Friday, March 19, 2010

Review: The Sweetness at the Bottom of the Pie

Let me get right to the point: The Sweetness at the Bottom of the Pie, a 2009 mystery by Alan Bradley, is pretty darn charming. And really, what else could it be, when you have obsessive stamp collectors, a 30-year-old mysterious death, a tiny English hamlet, and a narrator who is an 11-year-old chemistry genius?

Flavia de Luce (I forgot to mention that all the names are amazing), narrates the story from Bishop's Lacey, a small town in England. She lives in Buckshaw, a rambling old mansion complete with man-made lake and island. Precocious and witty, Flavia lives with her older sisters, vain Ophelia and bookish Daphne, and their father, Col. de Luce, who is retired and collects stamps. Rounding out the household are Dogger, a jack-of-all-trades who suffers from PTSD, and Mrs. Mullet, who comes each day to make the family some truly hideous pies.

Notably absent is Harriet de Luce, Flavia's mother. She died in a mountaineering accident when Flavia was three, and she continues to haunt every character in the novel. It isn't a literal haunting, but her presence is everywhere, from her old car that Flavia and the Colonel sit in when they need to think to her untouched sitting room, which serves as a sort-of shrine. But more on her later.

Flavia's life takes an exciting turn the day she finds a dead bird with a stamp impaled on its beak on her doorstep, and she witnesses her father arguing with a strange man. Later that night she hears the strange man's last words as he dies in the family's cucumber patch. Flavia decides to investigate the mystery herself, and she rides her bike all over Bishop's Lacey, making several visits to the archives of the library and interviewing townspeople who met the dead stranger.

As Flavia pieces together her investigation, she learns that her father went to school with the dead man, and that the two were involved in some very shady dealings relating to a missing stamp. This connection leads to her father's arrest, and Flavia goes right to the police station and hears his side of the story. Learning of his innocence fuels her desire to complete the investigation and clear his name. She's one step ahead of the detectives on the case at all times, and while I stayed ahead of Flavia on a few points, the solution was satisfying.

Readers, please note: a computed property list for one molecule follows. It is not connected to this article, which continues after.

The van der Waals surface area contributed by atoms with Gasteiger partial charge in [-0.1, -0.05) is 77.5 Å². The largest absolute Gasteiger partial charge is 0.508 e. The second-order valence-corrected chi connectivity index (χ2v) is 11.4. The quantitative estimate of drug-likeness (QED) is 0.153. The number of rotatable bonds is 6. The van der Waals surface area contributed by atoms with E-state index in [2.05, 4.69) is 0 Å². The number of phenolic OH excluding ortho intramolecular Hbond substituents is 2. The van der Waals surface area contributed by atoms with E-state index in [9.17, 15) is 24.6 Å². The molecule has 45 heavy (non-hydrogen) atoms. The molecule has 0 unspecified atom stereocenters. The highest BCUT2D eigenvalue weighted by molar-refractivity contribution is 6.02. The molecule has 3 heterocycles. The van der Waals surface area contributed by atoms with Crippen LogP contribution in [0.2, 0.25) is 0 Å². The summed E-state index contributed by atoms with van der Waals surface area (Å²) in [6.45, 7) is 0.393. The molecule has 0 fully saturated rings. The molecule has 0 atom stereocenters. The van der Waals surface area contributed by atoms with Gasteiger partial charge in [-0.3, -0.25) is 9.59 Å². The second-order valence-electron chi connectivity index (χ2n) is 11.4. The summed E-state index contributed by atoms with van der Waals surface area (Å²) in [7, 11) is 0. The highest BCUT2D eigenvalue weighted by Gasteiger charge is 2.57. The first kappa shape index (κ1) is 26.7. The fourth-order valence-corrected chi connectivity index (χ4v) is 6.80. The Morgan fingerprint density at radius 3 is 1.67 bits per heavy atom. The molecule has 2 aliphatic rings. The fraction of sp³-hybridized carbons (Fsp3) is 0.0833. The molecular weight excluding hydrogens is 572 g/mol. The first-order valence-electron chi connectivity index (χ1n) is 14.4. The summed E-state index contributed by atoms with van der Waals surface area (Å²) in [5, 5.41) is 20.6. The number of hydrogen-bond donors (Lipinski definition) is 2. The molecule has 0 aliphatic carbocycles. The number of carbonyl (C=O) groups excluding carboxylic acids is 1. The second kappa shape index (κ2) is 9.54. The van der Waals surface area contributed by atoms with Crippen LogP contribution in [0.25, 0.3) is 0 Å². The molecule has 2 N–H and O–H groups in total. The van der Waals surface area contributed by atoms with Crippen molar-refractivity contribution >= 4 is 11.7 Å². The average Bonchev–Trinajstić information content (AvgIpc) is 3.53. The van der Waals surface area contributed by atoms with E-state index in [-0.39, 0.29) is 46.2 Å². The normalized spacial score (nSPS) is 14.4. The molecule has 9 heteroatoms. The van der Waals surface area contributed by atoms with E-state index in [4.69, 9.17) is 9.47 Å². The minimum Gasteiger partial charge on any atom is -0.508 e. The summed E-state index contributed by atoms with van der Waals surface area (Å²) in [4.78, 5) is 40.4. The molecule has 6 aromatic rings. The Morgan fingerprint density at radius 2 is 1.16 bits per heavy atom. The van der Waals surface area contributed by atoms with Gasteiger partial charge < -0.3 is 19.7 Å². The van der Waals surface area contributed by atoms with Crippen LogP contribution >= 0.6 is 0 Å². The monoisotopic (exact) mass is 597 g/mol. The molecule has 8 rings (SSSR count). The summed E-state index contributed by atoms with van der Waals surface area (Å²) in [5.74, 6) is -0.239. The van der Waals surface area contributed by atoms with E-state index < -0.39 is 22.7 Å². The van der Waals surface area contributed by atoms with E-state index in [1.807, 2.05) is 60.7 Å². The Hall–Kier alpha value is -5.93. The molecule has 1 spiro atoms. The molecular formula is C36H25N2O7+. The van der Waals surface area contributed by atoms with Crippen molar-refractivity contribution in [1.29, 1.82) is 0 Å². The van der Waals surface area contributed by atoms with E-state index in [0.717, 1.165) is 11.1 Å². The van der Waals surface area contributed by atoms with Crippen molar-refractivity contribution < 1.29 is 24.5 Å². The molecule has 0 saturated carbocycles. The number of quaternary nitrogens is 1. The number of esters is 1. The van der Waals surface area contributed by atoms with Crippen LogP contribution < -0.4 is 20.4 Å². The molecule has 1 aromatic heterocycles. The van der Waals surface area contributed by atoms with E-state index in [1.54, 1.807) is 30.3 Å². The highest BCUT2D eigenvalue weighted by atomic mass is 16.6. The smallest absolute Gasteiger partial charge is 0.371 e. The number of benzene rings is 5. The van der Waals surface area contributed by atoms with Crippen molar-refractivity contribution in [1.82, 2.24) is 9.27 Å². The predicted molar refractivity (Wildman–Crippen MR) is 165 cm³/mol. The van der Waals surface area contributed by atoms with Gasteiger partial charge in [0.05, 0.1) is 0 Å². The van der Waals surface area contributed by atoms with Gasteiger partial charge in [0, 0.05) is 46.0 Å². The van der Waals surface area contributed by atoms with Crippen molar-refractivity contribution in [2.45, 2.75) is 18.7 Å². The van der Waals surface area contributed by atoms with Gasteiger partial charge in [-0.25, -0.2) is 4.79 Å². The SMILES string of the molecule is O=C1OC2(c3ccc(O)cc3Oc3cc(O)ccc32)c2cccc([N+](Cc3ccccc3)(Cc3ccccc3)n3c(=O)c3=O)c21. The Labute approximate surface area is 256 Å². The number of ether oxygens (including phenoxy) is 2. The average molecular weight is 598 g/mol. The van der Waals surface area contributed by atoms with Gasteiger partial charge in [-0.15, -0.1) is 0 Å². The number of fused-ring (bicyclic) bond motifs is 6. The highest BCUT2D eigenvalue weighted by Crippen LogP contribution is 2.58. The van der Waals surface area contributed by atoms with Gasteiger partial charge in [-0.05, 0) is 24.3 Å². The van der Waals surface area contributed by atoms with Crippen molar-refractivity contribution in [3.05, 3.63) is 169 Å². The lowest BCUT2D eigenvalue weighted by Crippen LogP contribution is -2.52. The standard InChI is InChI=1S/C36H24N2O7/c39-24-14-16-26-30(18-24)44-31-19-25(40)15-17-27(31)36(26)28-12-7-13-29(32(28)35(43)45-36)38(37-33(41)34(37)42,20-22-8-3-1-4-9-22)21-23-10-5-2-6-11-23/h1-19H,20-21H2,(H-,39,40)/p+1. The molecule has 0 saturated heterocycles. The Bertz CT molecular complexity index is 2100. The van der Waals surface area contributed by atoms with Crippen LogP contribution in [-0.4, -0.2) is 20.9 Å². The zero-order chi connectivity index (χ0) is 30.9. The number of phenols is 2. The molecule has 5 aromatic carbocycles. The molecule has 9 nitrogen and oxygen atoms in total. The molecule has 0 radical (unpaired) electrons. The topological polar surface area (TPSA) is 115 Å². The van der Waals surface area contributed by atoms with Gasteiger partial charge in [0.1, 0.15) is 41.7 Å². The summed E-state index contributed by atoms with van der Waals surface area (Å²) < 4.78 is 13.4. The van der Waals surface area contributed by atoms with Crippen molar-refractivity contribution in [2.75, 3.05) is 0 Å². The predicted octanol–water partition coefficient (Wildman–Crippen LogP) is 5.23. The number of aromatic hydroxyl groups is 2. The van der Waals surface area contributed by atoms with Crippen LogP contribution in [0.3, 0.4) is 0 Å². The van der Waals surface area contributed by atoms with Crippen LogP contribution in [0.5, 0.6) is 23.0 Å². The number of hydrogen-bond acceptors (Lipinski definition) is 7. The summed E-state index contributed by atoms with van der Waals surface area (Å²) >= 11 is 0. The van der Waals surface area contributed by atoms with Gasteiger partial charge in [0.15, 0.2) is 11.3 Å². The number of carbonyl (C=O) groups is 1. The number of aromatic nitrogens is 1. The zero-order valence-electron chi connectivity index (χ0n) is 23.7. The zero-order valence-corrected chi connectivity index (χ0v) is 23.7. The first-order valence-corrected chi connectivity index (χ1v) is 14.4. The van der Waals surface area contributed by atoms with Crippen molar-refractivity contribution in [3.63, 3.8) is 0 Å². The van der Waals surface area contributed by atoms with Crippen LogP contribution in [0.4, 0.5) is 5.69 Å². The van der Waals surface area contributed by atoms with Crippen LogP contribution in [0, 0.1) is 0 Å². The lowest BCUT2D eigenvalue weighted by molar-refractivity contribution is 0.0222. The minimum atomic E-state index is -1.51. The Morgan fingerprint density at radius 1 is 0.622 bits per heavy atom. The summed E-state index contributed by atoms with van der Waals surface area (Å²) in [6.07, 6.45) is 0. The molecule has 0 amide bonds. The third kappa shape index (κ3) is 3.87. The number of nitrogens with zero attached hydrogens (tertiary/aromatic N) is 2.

There are flaws here, to be certain, including the writing. I have never seen such an incredible use of similes in my entire life, and some are laughably bad. Some examples:

"Taking care not to jiggle the curtains, I peeked out into the kitchen garden just as the moon obligingly came out from behind a cloud to illuminate the scene, much as it would in a first-rate production of A Midsummer Night's Dream."

"Feely and Daffy were sitting on a flowered divan in the drawing room, wrapped in one another's arms and wailing like air-raid sirens."

"At first Father's unaccustomed words came slowly and hesitantly — jerking into reluctant motion like rusty freight cars on the railway.'

Besides the distracting nature of the constant barrage of comparisons, Bradley needs to do more with Harriet. She is a thoroughly compelling character, in part because her death seems mysterious — she was climbing mountains in Tibet with no one else from her family. As more Flavia de Luce mysteries are on their way, I forsee Bradley delving into her life and influence on her husband and daughters.

Despite its flaws, The Sweetness of the Bottom of the Pie is fun. Read with tea and don't put it down until you finish it.

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